India Should Be Strategic in Luring Investment From Tariff-Plagued China
India is reported to be looking for ways it can capitalize on the U.S.-China trade war to its own economic benefit, with officials there considering the preferential tax rates and a tax holiday to attract companies eager to leave China in order to escape tariffs imposed by the U.S. on Chinese products. Specific industries targeted by Indian officials reportedly include footwear, toys, electric vehicles, and consumer appliances and electronics.
India should think strategically before simply throwing conventional incentives – outright tax breaks, or even cash – at the problem. Vietnam and Malaysia, among other Asian neighbors, have attracted sizeable investment by deviating from protectionist policies.
- A study by the World Bank and Brookings concludes that Vietnam has “embraced trade liberalization with gusto” and “has complemented external liberalization with domestic reforms through deregulation and lowering the cost of doing business.”(https://www.brookings.edu/blog/future-development/2018/04/17/vietnams-manufacturing-miracle-lessons-for-developing-countries/)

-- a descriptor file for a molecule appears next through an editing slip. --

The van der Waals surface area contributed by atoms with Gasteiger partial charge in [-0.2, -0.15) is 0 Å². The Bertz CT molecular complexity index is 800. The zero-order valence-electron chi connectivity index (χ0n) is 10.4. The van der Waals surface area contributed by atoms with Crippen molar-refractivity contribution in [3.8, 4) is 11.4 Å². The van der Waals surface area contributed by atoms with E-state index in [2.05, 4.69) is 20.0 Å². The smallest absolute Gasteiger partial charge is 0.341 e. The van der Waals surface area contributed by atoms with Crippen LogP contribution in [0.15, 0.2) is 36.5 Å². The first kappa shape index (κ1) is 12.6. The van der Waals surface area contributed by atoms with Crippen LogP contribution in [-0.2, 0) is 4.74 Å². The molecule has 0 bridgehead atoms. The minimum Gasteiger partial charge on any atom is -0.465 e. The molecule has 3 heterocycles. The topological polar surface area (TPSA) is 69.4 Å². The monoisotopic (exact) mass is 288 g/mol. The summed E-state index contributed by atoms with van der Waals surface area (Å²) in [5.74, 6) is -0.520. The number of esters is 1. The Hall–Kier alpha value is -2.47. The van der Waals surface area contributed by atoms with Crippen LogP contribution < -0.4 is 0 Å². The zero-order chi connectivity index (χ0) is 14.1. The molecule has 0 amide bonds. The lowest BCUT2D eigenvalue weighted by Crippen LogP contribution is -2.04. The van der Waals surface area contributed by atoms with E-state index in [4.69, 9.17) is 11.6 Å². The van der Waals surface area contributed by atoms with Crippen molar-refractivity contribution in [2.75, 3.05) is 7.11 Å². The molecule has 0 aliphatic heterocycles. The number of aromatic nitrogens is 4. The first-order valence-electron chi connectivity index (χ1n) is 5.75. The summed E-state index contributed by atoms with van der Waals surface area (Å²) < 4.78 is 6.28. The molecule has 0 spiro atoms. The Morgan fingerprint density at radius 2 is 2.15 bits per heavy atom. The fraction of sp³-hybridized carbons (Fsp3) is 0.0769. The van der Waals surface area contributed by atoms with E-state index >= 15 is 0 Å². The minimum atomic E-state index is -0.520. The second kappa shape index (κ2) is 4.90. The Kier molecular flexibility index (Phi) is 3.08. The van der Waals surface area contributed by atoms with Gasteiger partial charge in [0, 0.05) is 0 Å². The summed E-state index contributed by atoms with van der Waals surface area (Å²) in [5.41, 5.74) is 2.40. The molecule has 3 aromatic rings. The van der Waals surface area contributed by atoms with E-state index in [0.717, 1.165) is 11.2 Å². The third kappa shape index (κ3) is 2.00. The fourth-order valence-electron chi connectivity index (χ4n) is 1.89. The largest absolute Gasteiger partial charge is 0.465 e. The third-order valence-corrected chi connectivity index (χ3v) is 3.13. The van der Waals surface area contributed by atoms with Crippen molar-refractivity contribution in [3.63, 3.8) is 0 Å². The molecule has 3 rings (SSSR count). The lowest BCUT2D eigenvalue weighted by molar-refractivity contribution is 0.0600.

- A December 2018 Asia Development Bank analysis found that India is likely to benefit the least of major Asian economies in a “full-blown” U.S.-China trade war, in which Vietnamese exports are poised to grow 7.6% versus 1.9% for Malaysia and 0.7% for India. (https://www.adb.org/sites/default/files/publication/471496/ewp-566-impact-trade-conflict-asia.pdf)
India should look to employ no-cost incentives – primarily, reduction of the many market access barriers that continue to impede foreign investment there.
The very barriers that AFTI is working so hard to break down are an impediment to both new foreigninvestments and to the transfer into India of investments currently in China. The right combination of market-opening policies could vastly improve India’s standing with the U.S. while also seizing on this new opportunity to gain a better economic footing against the Chinese.